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Harper's Encyclopedia of United States History (ed. Benson Lossing) 324 324 Browse Search
George P. Rowell and Company's American Newspaper Directory, containing accurate lists of all the newspapers and periodicals published in the United States and territories, and the dominion of Canada, and British Colonies of North America., together with a description of the towns and cities in which they are published. (ed. George P. Rowell and company) 152 152 Browse Search
Edward L. Pierce, Memoir and letters of Charles Sumner: volume 3 82 82 Browse Search
Abraham Lincoln, Stephen A. Douglas, Debates of Lincoln and Douglas: Carefully Prepared by the Reporters of Each Party at the times of their Delivery. 68 68 Browse Search
Knight's Mechanical Encyclopedia (ed. Knight) 53 53 Browse Search
Lucius R. Paige, History of Cambridge, Massachusetts, 1630-1877, with a genealogical register 50 50 Browse Search
Hon. J. L. M. Curry , LL.D., William Robertson Garrett , A. M. , Ph.D., Confederate Military History, a library of Confederate States Military History: Volume 1.1, Legal Justification of the South in secession, The South as a factor in the territorial expansion of the United States (ed. Clement Anselm Evans) 44 44 Browse Search
Cambridge History of American Literature: volume 3 (ed. Trent, William Peterfield, 1862-1939., Erskine, John, 1879-1951., Sherman, Stuart Pratt, 1881-1926., Van Doren, Carl, 1885-1950.) 41 41 Browse Search
C. Edwards Lester, Life and public services of Charles Sumner: Born Jan. 6, 1811. Died March 11, 1874. 38 38 Browse Search
Horace Greeley, The American Conflict: A History of the Great Rebellion in the United States of America, 1860-65: its Causes, Incidents, and Results: Intended to exhibit especially its moral and political phases with the drift and progress of American opinion respecting human slavery from 1776 to the close of the War for the Union. Volume I. 33 33 Browse Search
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Browsing named entities in Historic leaves, volume 7, April, 1908 - January, 1909. You can also browse the collection for 1850 AD or search for 1850 AD in all documents.

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Historic leaves, volume 7, April, 1908 - January, 1909, Report of the Committee on Necrology of the Somerville Historical Society. (search)
as It Was, which appeared in Historic Leaves in 1903. Daniel E. Chase, born in Warner, N. H., in 1829, was a descendant of Aquila Chase, and thus in family relations with Salmon P. Chase and other distinguished men. Mr. Chase came to Boston in 1850, and in 1857 moved to Somerville. He served as a member of the first Board of Aldermen, representing Ward 2. He was elected to the School Board in 1874, and served four years. His business was that of a distiller, at first with the Boston firm of Ezra Trull & Co., and later under his own name in Somerville. In 1850 Mr. Chase married Miss Mary A. Hoxie, of Castine, Me. The first Mrs. Chase lived to celebrate the fiftieth anniversary of her wedding day, dying in 1900. In May, 1904, Mr. Chase married Miss Emmeline May Grimes, who survives him. Five children are left: Charles Henry, Washington Irving, Dr. Daniel E., Jr., Mrs. Mary Ella Arnold, all of Somerville, and Mrs. Albert C. Robinson, of Reading. Mr. Chase was prominently iden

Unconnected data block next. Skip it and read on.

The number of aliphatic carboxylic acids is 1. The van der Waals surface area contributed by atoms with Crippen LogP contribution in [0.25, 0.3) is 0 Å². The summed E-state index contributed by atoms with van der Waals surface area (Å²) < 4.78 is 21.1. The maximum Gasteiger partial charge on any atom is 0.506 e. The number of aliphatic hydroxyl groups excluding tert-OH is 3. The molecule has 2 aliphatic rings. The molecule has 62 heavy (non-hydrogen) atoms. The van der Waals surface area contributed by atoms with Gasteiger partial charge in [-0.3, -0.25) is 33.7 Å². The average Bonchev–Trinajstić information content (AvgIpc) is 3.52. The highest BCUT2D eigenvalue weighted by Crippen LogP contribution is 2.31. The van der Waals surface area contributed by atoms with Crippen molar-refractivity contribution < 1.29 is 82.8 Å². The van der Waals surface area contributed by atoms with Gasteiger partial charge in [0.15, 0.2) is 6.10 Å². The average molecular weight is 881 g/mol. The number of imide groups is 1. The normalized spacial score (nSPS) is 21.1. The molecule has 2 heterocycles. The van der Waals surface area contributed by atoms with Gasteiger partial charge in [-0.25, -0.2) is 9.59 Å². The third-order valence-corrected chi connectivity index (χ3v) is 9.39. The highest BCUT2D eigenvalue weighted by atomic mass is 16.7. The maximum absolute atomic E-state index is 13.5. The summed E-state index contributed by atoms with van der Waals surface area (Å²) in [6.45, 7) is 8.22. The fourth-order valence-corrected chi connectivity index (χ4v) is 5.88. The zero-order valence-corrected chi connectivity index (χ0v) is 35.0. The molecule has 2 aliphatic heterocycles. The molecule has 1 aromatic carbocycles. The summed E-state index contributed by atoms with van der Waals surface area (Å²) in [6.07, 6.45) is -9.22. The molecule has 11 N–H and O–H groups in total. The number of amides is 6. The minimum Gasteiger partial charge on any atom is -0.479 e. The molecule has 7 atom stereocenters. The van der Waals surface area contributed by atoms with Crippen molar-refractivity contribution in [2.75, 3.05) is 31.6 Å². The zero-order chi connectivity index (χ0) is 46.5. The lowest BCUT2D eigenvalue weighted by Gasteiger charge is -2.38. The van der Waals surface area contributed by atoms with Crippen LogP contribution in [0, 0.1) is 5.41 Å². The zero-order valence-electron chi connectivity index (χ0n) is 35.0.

the land was under cultivation. It will thus be seen that all the present Arlington Heights, also the well-known Turkey Hill (which is half an inch lower), was included in what was anciently known as the Cambridge Rocks. Of the seventy-two-acre grant to Thomas1 Brigham, it may be said, in modern terms, that it is now in a northwest part of Arlington. While originally bounded on the north by Charlestown Line, a change in the line at the incorporation of Winchester (originally Woburn) in 1850 left a trianglar piece in the northwest corner lying in Winchester. Turkey Hill is near the centre of the grant. Forest Street runs across the property, less than a mile from Massachusetts Avenue, where one leaves the electric car. The forty-eight-acre grant of Nicholas Wyeth, which adjoined that of Thomas1 Brigham on the northwest, later passed into possession of Henry Dunster, first president of Harvard College, and was held by his descendants many years. In a bill of sale of the Duns